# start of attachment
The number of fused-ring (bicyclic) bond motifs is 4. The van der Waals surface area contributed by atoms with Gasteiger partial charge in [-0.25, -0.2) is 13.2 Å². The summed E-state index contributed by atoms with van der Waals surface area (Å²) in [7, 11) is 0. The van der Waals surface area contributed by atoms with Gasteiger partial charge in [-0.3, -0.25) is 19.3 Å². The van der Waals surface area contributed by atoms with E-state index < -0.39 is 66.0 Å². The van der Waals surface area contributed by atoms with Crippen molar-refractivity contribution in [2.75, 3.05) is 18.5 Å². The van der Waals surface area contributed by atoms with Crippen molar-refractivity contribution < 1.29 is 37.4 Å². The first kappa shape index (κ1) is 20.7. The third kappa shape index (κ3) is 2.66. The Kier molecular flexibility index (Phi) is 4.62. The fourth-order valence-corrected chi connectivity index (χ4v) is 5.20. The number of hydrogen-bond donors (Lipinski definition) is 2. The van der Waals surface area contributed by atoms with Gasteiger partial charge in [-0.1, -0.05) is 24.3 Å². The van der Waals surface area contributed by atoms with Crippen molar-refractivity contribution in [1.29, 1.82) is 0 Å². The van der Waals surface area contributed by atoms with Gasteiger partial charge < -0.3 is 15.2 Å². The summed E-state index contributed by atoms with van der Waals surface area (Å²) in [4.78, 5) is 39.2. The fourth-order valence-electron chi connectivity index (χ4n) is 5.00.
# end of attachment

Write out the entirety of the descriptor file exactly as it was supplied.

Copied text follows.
The number of fused-ring (bicyclic) bond motifs is 4. The van der Waals surface area contributed by atoms with Gasteiger partial charge in [-0.25, -0.2) is 13.2 Å². The summed E-state index contributed by atoms with van der Waals surface area (Å²) in [7, 11) is 0. The van der Waals surface area contributed by atoms with Gasteiger partial charge in [-0.3, -0.25) is 19.3 Å². The van der Waals surface area contributed by atoms with E-state index < -0.39 is 66.0 Å². The van der Waals surface area contributed by atoms with Crippen molar-refractivity contribution in [2.75, 3.05) is 18.5 Å². The van der Waals surface area contributed by atoms with Crippen molar-refractivity contribution < 1.29 is 37.4 Å². The first kappa shape index (κ1) is 20.7. The third kappa shape index (κ3) is 2.66. The Kier molecular flexibility index (Phi) is 4.62. The fourth-order valence-corrected chi connectivity index (χ4v) is 5.20. The number of hydrogen-bond donors (Lipinski definition) is 2. The van der Waals surface area contributed by atoms with Gasteiger partial charge in [-0.1, -0.05) is 24.3 Å². The van der Waals surface area contributed by atoms with Crippen molar-refractivity contribution in [1.29, 1.82) is 0 Å². The van der Waals surface area contributed by atoms with Gasteiger partial charge < -0.3 is 15.2 Å². The summed E-state index contributed by atoms with van der Waals surface area (Å²) in [4.78, 5) is 39.2. The fourth-order valence-electron chi connectivity index (χ4n) is 5.00.